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National Effort Focused on Enrolling Young Adults in ACA

PHOTO: U.S. Health and Human Services Secretary Sylvia Mathews Burwell with Jason Donofrio from the Arizona PIRG Education Fund at a recent White House Healthy Young America Conference, which included a focus on "National Youth Enrollment Day." Photo courtesy of Arizona PIRG.
PHOTO: U.S. Health and Human Services Secretary Sylvia Mathews Burwell with Jason Donofrio from the Arizona PIRG Education Fund at a recent White House Healthy Young America Conference, which included a focus on "National Youth Enrollment Day." Photo courtesy of Arizona PIRG.
January 27, 2015

PHOENIX - Younger adults in Arizona and around the nation are being encouraged to get health insurance through the Affordable Care Act (ACA) this Thursday on "National Youth Enrollment Day."

The Arizona Public Interest Research Group (PIRG) is among a coalition of organizations working on college campuses and communities to help get health insurance for residents in the 18-to-34 age group. Campaign organizer Jason Donofrio says success comes from making have a concerted, concentrated effort.

"This is one day where we wanted to talk specifically to young adults and engage young adults," he says. "We're letting them know, 'You have rights and options when it comes to health insurance.'"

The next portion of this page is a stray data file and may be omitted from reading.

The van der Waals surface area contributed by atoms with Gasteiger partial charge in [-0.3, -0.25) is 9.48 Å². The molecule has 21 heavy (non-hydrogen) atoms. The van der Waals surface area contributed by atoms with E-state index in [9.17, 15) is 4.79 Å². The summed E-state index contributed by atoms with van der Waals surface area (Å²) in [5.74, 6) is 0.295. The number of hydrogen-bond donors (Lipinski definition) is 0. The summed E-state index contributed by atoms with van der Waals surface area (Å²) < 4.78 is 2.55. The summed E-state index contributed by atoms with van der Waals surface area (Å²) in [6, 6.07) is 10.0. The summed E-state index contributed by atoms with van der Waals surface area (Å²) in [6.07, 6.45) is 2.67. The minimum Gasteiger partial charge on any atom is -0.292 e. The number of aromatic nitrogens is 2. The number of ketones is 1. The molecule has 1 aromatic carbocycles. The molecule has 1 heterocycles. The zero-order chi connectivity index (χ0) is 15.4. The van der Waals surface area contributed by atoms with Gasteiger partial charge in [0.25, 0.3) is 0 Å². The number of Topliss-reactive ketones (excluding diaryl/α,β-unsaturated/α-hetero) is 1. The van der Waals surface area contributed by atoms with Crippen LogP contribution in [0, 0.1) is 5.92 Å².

Donofrio says the goal is to get as many people insured as possible before the current Open Enrollment period closes on Feb. 15. He says as many as one in five younger Americans don't have health insurance.

According to Donofrio, many young people did not get health insurance before the Affordable Care Act because it was too expensive. He says now it's affordable, but some don't get health insurance because it can be a complicated process.

"We would hear students say, 'It's literally so confusing, I'd rather just take my chances.' And that's where our free in-person help comes into play," he says. "We know that signing up for health insurance can be complicated."

Donofrio notes it's also important to enroll young people in the ACA because they help reduce the overall cost of insurance for everyone, and younger users are considered lower risk by insurance companies.

Troy Wilde, Public News Service - AZ